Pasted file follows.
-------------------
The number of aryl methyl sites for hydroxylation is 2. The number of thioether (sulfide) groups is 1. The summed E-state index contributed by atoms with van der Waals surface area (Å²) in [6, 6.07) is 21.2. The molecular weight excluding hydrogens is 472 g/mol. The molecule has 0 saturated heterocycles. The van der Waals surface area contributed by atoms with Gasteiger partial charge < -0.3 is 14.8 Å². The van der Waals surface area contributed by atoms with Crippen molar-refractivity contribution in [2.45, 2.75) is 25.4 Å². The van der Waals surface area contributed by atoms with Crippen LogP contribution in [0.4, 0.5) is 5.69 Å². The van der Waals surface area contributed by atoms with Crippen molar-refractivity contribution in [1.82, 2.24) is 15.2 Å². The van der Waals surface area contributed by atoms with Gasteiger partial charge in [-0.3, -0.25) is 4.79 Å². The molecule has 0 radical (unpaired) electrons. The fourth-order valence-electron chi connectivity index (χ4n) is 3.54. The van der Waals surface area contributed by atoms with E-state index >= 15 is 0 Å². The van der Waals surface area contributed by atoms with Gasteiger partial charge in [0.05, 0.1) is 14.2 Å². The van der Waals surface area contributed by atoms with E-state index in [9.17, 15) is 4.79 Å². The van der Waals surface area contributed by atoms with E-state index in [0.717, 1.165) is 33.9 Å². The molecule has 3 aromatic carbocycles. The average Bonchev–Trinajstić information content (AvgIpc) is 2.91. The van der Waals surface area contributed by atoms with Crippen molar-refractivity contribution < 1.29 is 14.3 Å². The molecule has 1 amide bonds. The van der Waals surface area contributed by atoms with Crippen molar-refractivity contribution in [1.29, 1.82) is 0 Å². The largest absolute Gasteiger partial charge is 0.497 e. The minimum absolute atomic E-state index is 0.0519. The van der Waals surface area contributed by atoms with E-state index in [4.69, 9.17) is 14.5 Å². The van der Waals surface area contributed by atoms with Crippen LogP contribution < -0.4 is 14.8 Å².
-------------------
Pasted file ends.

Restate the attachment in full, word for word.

The number of aryl methyl sites for hydroxylation is 2. The number of thioether (sulfide) groups is 1. The summed E-state index contributed by atoms with van der Waals surface area (Å²) in [6, 6.07) is 21.2. The molecular weight excluding hydrogens is 472 g/mol. The molecule has 0 saturated heterocycles. The van der Waals surface area contributed by atoms with Gasteiger partial charge < -0.3 is 14.8 Å². The van der Waals surface area contributed by atoms with Crippen molar-refractivity contribution in [2.45, 2.75) is 25.4 Å². The van der Waals surface area contributed by atoms with Crippen LogP contribution in [0.4, 0.5) is 5.69 Å². The van der Waals surface area contributed by atoms with Crippen molar-refractivity contribution in [1.82, 2.24) is 15.2 Å². The van der Waals surface area contributed by atoms with Gasteiger partial charge in [-0.3, -0.25) is 4.79 Å². The molecule has 0 radical (unpaired) electrons. The fourth-order valence-electron chi connectivity index (χ4n) is 3.54. The van der Waals surface area contributed by atoms with E-state index >= 15 is 0 Å². The van der Waals surface area contributed by atoms with Gasteiger partial charge in [0.05, 0.1) is 14.2 Å². The van der Waals surface area contributed by atoms with E-state index in [9.17, 15) is 4.79 Å². The van der Waals surface area contributed by atoms with E-state index in [0.717, 1.165) is 33.9 Å². The molecule has 3 aromatic carbocycles. The average Bonchev–Trinajstić information content (AvgIpc) is 2.91. The van der Waals surface area contributed by atoms with Crippen molar-refractivity contribution < 1.29 is 14.3 Å². The molecule has 1 amide bonds. The van der Waals surface area contributed by atoms with Crippen molar-refractivity contribution in [1.29, 1.82) is 0 Å². The largest absolute Gasteiger partial charge is 0.497 e. The minimum absolute atomic E-state index is 0.0519. The van der Waals surface area contributed by atoms with E-state index in [4.69, 9.17) is 14.5 Å². The van der Waals surface area contributed by atoms with Crippen LogP contribution < -0.4 is 14.8 Å².